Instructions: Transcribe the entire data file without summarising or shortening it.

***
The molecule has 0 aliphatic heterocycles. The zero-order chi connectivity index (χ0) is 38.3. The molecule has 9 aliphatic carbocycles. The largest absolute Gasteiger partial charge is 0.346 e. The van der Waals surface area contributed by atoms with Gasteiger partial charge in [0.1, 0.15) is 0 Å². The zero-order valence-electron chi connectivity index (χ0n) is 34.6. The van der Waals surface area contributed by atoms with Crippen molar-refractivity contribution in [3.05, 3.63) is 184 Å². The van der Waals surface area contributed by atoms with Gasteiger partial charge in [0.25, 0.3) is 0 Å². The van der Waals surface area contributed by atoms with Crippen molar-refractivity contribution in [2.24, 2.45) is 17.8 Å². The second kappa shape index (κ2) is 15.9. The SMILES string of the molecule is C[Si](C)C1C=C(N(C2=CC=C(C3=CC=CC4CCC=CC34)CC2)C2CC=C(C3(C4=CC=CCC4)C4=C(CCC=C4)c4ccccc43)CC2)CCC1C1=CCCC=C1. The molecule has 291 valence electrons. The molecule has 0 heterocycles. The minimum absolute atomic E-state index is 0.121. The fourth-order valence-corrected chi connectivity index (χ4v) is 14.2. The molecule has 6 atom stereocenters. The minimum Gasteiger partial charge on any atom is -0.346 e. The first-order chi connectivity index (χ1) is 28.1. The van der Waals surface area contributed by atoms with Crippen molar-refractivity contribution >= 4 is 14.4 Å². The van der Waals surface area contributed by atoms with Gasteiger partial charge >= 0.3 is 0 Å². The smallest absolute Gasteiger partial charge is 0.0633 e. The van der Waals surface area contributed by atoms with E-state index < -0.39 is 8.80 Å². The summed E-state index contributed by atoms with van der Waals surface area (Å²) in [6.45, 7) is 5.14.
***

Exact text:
The molecule has 0 aliphatic heterocycles. The zero-order chi connectivity index (χ0) is 38.3. The molecule has 9 aliphatic carbocycles. The largest absolute Gasteiger partial charge is 0.346 e. The van der Waals surface area contributed by atoms with Gasteiger partial charge in [0.1, 0.15) is 0 Å². The zero-order valence-electron chi connectivity index (χ0n) is 34.6. The van der Waals surface area contributed by atoms with Crippen molar-refractivity contribution in [3.05, 3.63) is 184 Å². The van der Waals surface area contributed by atoms with Gasteiger partial charge in [0.25, 0.3) is 0 Å². The van der Waals surface area contributed by atoms with Crippen molar-refractivity contribution in [2.24, 2.45) is 17.8 Å². The second kappa shape index (κ2) is 15.9. The SMILES string of the molecule is C[Si](C)C1C=C(N(C2=CC=C(C3=CC=CC4CCC=CC34)CC2)C2CC=C(C3(C4=CC=CCC4)C4=C(CCC=C4)c4ccccc43)CC2)CCC1C1=CCCC=C1. The molecule has 291 valence electrons. The molecule has 0 heterocycles. The minimum absolute atomic E-state index is 0.121. The fourth-order valence-corrected chi connectivity index (χ4v) is 14.2. The molecule has 6 atom stereocenters. The minimum Gasteiger partial charge on any atom is -0.346 e. The first-order chi connectivity index (χ1) is 28.1. The van der Waals surface area contributed by atoms with Crippen molar-refractivity contribution >= 4 is 14.4 Å². The van der Waals surface area contributed by atoms with Gasteiger partial charge >= 0.3 is 0 Å². The smallest absolute Gasteiger partial charge is 0.0633 e. The van der Waals surface area contributed by atoms with E-state index < -0.39 is 8.80 Å². The summed E-state index contributed by atoms with van der Waals surface area (Å²) in [6.45, 7) is 5.14.